"Soldier's Heartprovides a unique perspective of how certain reactions and symptoms may emanate from combat and other life-threatening situations. And it is written to be understandable, regardless of the reader's background."
"The stories are all well-written, featuring autobiographical narratives covering childhood, detailed descriptions military traumas and post-war adjustment problems. Schroder and Dawe provide in their final chapter an excellent short history of the record of psychological trauma from ancient warfare to the present. […] All 5 stories in Soldier's Heart give us rich detailed but diverse examples of PTSD symptoms, which make the book valuable to clinicians. Because they also give us a sense of the veterans' pre-service lives, and because they are so culturally different, we get to see the diverse ways that traumas play out. […] Soldier's Heart is both heart-wrenching in its realistic stories of the post war struggles of veterans to adjust to civilian life, and it is also heartening to realize that most of the veteran story-tellers finally found insight and treatment that provided some amelioration of symptoms." -
Repetition & Avoidance Quarterly
"This highly significant and relevant volume focuses on Post Traumatic Stress Disorder, a devastating but little understood wound suffered by many American soldiers who served in the Vietnam War. The heart of the book consists of highly revealing interviews with five Vietnam veterans who relate, in candid and graphic detail, the impact of the disorder upon their lives, and how they attempted to blunt that impact by resorting to alcohol and drugs. Their return to civilian life often signaled the beginning of downward spirals marked by inability to relate to other people, drifting from one job to another, ultimate unemployment, and alienation from their families. The authors are to be commended for placing this crippling disorder within a meaningful context. The specialist as well as non-specialist will profit enormously by reading this volume the contents of which have obvious implications for the present and future." < p="">Willard B. Gatewood, Alumni Distinguished Professor of History (Emeritus), University of Arkansas <>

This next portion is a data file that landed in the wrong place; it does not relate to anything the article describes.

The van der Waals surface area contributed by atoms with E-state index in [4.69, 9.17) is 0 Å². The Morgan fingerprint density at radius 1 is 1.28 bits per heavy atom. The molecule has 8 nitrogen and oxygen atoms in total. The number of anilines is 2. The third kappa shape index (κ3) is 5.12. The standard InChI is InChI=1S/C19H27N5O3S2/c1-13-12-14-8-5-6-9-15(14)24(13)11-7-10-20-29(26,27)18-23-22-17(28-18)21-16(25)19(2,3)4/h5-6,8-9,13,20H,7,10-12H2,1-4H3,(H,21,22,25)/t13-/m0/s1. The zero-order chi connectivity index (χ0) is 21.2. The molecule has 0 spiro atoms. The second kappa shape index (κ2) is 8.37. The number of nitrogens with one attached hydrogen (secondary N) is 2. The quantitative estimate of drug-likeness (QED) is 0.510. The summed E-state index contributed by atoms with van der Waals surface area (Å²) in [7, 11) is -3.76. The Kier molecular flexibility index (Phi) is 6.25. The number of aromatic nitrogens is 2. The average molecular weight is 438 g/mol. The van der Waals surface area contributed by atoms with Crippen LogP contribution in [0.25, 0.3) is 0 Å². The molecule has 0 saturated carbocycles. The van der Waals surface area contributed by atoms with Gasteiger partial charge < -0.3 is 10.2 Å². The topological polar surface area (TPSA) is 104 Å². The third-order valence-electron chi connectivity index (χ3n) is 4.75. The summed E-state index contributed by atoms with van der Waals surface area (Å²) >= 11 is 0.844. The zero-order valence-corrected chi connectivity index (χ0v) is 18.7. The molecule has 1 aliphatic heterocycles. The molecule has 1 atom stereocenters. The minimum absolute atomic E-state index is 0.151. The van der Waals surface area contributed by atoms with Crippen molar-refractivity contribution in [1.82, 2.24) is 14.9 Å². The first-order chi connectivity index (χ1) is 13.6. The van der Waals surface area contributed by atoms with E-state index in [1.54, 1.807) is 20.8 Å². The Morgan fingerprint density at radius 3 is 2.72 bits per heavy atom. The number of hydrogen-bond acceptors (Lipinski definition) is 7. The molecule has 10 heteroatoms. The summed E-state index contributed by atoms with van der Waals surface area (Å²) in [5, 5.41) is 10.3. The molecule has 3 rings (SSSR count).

About the Author
WILLIAM SCHRODER is a writer, businessman, past helicopter pilot infantry officer, and a Vietnam veteran. He is an auxiliary cadre member of Warriors, Inc., a Hollywood film industry military technical advisory company. His own PTSD symptoms and their decades-long effects on his spouse, children, and loved ones compelled him to begin a deeper exploration of and book on the disorder.RONALD DAWE is a licensed Mental Health Counselor in Florida and Executive Director of The Palm Beach Institute in West Palm Beach. His special interest is the link between early, complex trauma and substance abuse or dependence in later life. His clinical focus is on treating the underlying psychological causes of chemical dependency and other addictive behaviors. Dawe is also a Certified Clinical Sexologist and a Diplomate of the American Board of Sexology. He served as a helicopter pilot in Vietnam and subsequently has struggled with PTS for three decades.